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Car Seats and Booster Seats - Ages and Uses

Published July 10, 2012        by Sarah

No matter what it comes to, we want our kids to be safe. With a new baby, we make sure their crib, furniture, toys and even baby clothes are safe. We examine their rocking horses as they grow older, and we baby proof our homes to keep them from harm. So why would we take any chances when it comes to car seats in our vehicles?

Perhaps the youngest of parents don’t remember the pre-car seat days but plenty of us recall never being in a car seat when we were young. The first car seats were made to keep a child in place while the car was moving, but not in the event of an accident. It wasn’t until the 1960s that manufacturers started toying with rear-facing car seat designs.  By 1984, half of children age 0 – 4 were in some sort of car seat.  Today, all 50 states have child restraint laws and hospitals won’t let parents leave without first inspecting the child seat.  This is a great step towards safety for children, but it can also be confusing. When does your child have to be in a seat? For how long?

The specific laws vary depending on where you live; in Florida, for instance, a child must be in a car or booster seat until at least age 3. In Wyoming and Tennessee, children have to be 8 before they can use a regular seatbelt.  Make sure you know the laws for your particular state.  Be aware, though, that other states’ laws apply to you when you are visiting or driving through them.

In general, though, there are some guidelines to follow when purchasing and using car and booster seats.

  • Look for seats that accommodate your child’s weight, age, and height.
  • In most states, you must use a rear-facing car seat for babies under 1 year of age and under 20 pounds.  New recommendations suggest leaving the child facing rear as long as he is comfortable (most babies want to turn around at about 1 – 1½ years).
  • Children age 4 – 7 should have a forward-facing car seat with a harness (not a bar).
  • All states excluding Florida, Arizona, and South Dakota require children to have a booster seat when they outgrow an infant/toddler car seat.
  • Children should be in a booster until they can wear a seat belt properly.  The lap belt must lie across your child’s upper thighs, not stomach. The shoulder belt should lie snugly across the shoulder and chest, not the neck. Incorrect seat belt fit can seriously injure or even kill children.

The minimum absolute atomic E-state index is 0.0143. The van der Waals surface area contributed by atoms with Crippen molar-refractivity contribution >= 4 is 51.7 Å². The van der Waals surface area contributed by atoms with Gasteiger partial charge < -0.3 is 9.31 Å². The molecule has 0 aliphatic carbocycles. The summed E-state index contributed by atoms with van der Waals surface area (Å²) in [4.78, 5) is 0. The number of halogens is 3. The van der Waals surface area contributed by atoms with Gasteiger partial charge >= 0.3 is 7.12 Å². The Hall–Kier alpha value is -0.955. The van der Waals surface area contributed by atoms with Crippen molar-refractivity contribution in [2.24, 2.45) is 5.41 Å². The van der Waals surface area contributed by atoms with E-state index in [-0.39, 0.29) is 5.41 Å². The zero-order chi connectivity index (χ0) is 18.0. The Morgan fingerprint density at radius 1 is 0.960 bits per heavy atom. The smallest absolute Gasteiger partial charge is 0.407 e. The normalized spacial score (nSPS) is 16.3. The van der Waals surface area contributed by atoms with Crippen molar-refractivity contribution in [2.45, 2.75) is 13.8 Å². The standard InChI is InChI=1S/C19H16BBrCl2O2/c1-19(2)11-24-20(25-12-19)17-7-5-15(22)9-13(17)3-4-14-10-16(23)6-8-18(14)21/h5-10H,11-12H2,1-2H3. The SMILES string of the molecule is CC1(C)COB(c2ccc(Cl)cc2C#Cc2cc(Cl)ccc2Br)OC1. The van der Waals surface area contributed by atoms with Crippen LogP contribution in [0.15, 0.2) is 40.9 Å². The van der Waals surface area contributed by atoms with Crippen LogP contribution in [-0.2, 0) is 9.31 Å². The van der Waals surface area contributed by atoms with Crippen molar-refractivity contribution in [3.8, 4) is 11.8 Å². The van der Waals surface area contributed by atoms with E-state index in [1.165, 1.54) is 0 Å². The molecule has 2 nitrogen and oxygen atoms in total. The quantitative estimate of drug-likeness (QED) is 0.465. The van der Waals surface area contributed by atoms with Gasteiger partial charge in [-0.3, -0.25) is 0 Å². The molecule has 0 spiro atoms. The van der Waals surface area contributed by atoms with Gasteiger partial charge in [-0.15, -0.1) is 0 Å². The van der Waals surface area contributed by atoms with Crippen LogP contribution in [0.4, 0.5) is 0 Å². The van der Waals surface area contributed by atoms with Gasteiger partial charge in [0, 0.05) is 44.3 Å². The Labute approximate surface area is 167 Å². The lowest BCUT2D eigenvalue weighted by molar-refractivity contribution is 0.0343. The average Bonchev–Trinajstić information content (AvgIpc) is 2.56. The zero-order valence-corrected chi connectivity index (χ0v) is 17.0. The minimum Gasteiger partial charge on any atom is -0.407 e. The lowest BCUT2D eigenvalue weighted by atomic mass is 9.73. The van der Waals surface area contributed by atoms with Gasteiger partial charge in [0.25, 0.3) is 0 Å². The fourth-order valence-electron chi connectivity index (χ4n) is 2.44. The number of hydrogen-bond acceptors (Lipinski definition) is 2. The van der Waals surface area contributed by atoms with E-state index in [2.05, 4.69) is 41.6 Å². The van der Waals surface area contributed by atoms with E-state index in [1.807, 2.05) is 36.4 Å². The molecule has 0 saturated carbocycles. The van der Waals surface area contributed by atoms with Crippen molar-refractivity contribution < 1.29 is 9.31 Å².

• The best place for child seats is in the back seat.
  • All children under age 13 should ride in the back of the car.
  • If you are in an accident, even a small fender bender, it is important to replace your car seat before you next use it.  Why?  The plastic can be weakened, even from a minor accident, compromising safety if there is another accident. In other words, the seat did its job to protect baby this time; get a new one if there is a next time.
  • It is recommended that you replace your car seat after 5 years.  So, if you have a 5 year old and plan to reuse her seat with a new baby, it would probably be better to get a new one.  Safety features advance, and the plastic and harness parts can weaken over time.

Image by abbybatchelder on FlickrFirst time parents, and even “old-timers” often need help in choosing and installing their car seats.  You can contact your local hospital to see if the seat you have purchased is approved and meets state safety standards. You can also find a car seat inspection station near you; these are typically located in hospitals, rescue services, and police and fire stations. You can find a location using this tool from the National Highway Traffic Safety Administration.

This is useful because you can learn the right way to install the seat, as well as how to position your child and fit the restraints properly.  This is crucial for optimal safety.

Many people think, “I didn’t need a car seat when I was a baby.”  But today, there is far more congestion; cars go faster; there are more accidents; and cars are not made like tanks like they used to be.  Since the 1970s, car seats have saved thousands of lives; it is well worth the investment.

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